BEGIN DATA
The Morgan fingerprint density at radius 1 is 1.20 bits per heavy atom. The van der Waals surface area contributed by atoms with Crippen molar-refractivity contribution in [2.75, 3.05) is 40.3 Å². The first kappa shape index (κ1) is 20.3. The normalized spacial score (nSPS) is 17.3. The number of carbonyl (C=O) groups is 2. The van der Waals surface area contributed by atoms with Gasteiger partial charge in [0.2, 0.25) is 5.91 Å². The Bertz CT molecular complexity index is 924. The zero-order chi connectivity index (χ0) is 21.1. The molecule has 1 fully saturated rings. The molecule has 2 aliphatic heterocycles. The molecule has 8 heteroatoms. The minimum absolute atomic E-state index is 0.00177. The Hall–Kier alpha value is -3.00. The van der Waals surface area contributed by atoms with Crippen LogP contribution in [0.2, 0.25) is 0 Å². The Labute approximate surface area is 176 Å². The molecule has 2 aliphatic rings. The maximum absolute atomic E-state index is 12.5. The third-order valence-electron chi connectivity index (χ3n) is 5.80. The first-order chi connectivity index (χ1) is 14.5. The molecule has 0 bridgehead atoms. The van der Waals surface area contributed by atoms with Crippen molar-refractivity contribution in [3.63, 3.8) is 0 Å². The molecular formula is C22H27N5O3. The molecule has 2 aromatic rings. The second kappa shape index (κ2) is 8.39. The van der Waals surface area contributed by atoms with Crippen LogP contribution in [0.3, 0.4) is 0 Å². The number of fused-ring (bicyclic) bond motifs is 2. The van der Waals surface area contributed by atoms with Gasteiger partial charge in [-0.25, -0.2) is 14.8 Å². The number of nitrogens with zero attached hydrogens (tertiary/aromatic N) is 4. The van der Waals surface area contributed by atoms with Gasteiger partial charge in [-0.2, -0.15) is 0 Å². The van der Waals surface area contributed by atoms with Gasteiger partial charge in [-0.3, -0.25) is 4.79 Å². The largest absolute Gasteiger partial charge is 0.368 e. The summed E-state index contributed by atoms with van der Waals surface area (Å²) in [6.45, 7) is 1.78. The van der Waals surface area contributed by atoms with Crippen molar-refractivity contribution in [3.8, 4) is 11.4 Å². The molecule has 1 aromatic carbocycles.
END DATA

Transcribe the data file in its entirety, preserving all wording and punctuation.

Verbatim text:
The Morgan fingerprint density at radius 1 is 1.20 bits per heavy atom. The van der Waals surface area contributed by atoms with Crippen molar-refractivity contribution in [2.75, 3.05) is 40.3 Å². The first kappa shape index (κ1) is 20.3. The normalized spacial score (nSPS) is 17.3. The number of carbonyl (C=O) groups is 2. The van der Waals surface area contributed by atoms with Gasteiger partial charge in [0.2, 0.25) is 5.91 Å². The Bertz CT molecular complexity index is 924. The zero-order chi connectivity index (χ0) is 21.1. The molecule has 1 fully saturated rings. The molecule has 2 aliphatic heterocycles. The molecule has 8 heteroatoms. The minimum absolute atomic E-state index is 0.00177. The Hall–Kier alpha value is -3.00. The van der Waals surface area contributed by atoms with Crippen LogP contribution in [0.2, 0.25) is 0 Å². The Labute approximate surface area is 176 Å². The molecule has 2 aliphatic rings. The maximum absolute atomic E-state index is 12.5. The third-order valence-electron chi connectivity index (χ3n) is 5.80. The first-order chi connectivity index (χ1) is 14.5. The molecule has 0 bridgehead atoms. The van der Waals surface area contributed by atoms with Crippen molar-refractivity contribution in [3.63, 3.8) is 0 Å². The molecular formula is C22H27N5O3. The molecule has 2 aromatic rings. The second kappa shape index (κ2) is 8.39. The van der Waals surface area contributed by atoms with Crippen LogP contribution in [0.3, 0.4) is 0 Å². The number of fused-ring (bicyclic) bond motifs is 2. The van der Waals surface area contributed by atoms with Gasteiger partial charge in [-0.25, -0.2) is 14.8 Å². The number of nitrogens with zero attached hydrogens (tertiary/aromatic N) is 4. The van der Waals surface area contributed by atoms with Gasteiger partial charge in [-0.2, -0.15) is 0 Å². The van der Waals surface area contributed by atoms with Gasteiger partial charge in [-0.3, -0.25) is 4.79 Å². The largest absolute Gasteiger partial charge is 0.368 e. The summed E-state index contributed by atoms with van der Waals surface area (Å²) in [6.45, 7) is 1.78. The van der Waals surface area contributed by atoms with Crippen molar-refractivity contribution in [3.8, 4) is 11.4 Å². The molecule has 1 aromatic carbocycles.